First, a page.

Nate Gibson (Rowe) is a young man who loses his will to live after a near-fatal bout with bacterial meningitis that leaves him quadriplegic. Nate’s life of depression changes when he receives a capuchin monkey named Gigi. The service animal soon becomes an integral part of Nate’s life, giving the young man a reason to live again.
What Nate wins is hope. Now that the COVID pandemic is waning, many people returning to see movies can use this kind of escape. “Gigi & and Nate” inspires if nothing else, even when too voluminous for its final 30 minutes.
To note: B- (A good duet.)
“One Way” (Thriller/Drama: 1h36)
With : Colson Baker, Storm Reid, Travis Fimmel, Drea Matteo and Kevin Bacon
Director: Andre Baird
Note : R (Intrusive language, violence and drug use)
Film critic: Sometimes a little-known film manages to amaze with its ability to grab attention and create constant entertainment.
“One Way” is an interesting thriller that takes place over a few hours one night. The narrative tells an inviting piece of a criminal with a gunshot wound.
Freddy (Baker, better known as Machine Gun Kelly) is a wounded man with money and drugs stolen from a notorious crime boss, Vic (Matteo).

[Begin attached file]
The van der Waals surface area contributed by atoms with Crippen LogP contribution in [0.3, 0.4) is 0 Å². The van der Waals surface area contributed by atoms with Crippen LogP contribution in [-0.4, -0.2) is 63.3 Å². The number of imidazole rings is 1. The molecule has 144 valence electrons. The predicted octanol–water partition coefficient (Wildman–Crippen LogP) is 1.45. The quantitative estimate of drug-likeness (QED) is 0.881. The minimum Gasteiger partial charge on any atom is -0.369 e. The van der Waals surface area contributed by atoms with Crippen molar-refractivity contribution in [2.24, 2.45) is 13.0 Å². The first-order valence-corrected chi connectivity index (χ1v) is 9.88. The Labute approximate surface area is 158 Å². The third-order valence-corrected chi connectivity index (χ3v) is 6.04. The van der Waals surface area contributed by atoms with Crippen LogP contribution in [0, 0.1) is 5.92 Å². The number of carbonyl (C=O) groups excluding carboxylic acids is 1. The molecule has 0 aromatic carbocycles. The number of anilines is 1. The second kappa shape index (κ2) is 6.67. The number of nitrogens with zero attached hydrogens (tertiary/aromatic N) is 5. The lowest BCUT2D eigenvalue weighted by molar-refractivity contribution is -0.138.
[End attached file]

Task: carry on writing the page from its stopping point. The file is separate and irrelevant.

Freddy is on a bus that departs from Lake City, Florida, makes a stop in Valdosta, and ends its night run in Cairo, Georgia. Along the way, Freddy faces multiple dangers while forming various relationships with several people on the bus.
Ben Conway’s screenplay is imaginative, even if one feels left out by some of the outward elements of its narrative. The characters spend much of their time talking in this dramatic gangster film.
Yet much of the plot exists off the bus as well as on it when the characters on the bus are fascinating character studies of their own accord.
Conway (“Nightrider”, 2021) is creative with its setting and characters.
Baker’s looks make him an attractive choice for this film’s lead role, Freddy. He is the henchman of a small gangster boss, but his character is also a man who tries to do good for the people he can help.
Freddy plays a role in a film noir. Freddy is not a saint but he has good intentions. The problem is that his intentions are charged with a tumultuous past and Baker works in that role.
However, Storm Reid (“Sleight”, 2016) is a talented young actress.
She has a certain beauty in this role. She comes across as a real person. She rivals Baker as a character by providing a richly developed character on the bus.